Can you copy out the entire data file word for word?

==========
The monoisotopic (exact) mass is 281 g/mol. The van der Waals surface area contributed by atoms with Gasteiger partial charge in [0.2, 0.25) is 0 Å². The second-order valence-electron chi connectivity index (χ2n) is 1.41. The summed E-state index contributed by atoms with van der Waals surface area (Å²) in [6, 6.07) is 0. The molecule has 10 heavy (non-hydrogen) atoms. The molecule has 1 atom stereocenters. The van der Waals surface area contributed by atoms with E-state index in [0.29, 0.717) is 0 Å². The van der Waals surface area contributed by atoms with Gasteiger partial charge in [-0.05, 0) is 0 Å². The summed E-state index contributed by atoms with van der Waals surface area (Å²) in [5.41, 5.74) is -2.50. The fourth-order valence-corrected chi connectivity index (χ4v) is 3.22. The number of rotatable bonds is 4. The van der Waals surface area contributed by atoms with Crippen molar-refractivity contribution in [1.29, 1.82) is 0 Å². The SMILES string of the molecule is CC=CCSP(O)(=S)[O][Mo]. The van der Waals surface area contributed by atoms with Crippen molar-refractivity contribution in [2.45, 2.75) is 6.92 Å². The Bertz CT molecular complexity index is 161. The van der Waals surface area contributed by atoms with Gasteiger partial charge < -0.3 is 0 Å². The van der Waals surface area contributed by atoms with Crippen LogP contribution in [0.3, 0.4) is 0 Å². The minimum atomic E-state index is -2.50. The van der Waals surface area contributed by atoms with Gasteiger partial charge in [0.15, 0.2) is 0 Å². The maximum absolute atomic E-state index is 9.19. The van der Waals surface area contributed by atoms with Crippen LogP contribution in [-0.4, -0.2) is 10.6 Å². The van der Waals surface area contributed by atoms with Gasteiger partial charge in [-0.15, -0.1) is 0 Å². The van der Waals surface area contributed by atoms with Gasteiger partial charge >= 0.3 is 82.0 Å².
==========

The monoisotopic (exact) mass is 281 g/mol. The van der Waals surface area contributed by atoms with Gasteiger partial charge in [0.2, 0.25) is 0 Å². The second-order valence-electron chi connectivity index (χ2n) is 1.41. The summed E-state index contributed by atoms with van der Waals surface area (Å²) in [6, 6.07) is 0. The molecule has 10 heavy (non-hydrogen) atoms. The molecule has 1 atom stereocenters. The van der Waals surface area contributed by atoms with E-state index in [0.29, 0.717) is 0 Å². The van der Waals surface area contributed by atoms with Gasteiger partial charge in [-0.05, 0) is 0 Å². The summed E-state index contributed by atoms with van der Waals surface area (Å²) in [5.41, 5.74) is -2.50. The fourth-order valence-corrected chi connectivity index (χ4v) is 3.22. The number of rotatable bonds is 4. The van der Waals surface area contributed by atoms with Crippen molar-refractivity contribution in [1.29, 1.82) is 0 Å². The SMILES string of the molecule is CC=CCSP(O)(=S)[O][Mo]. The van der Waals surface area contributed by atoms with Crippen molar-refractivity contribution in [2.45, 2.75) is 6.92 Å². The Bertz CT molecular complexity index is 161. The van der Waals surface area contributed by atoms with Gasteiger partial charge < -0.3 is 0 Å². The van der Waals surface area contributed by atoms with Crippen LogP contribution in [0.3, 0.4) is 0 Å². The minimum atomic E-state index is -2.50. The van der Waals surface area contributed by atoms with Gasteiger partial charge in [0.15, 0.2) is 0 Å². The maximum absolute atomic E-state index is 9.19. The van der Waals surface area contributed by atoms with Crippen LogP contribution in [-0.4, -0.2) is 10.6 Å². The van der Waals surface area contributed by atoms with Gasteiger partial charge in [-0.15, -0.1) is 0 Å². The van der Waals surface area contributed by atoms with Gasteiger partial charge >= 0.3 is 82.0 Å².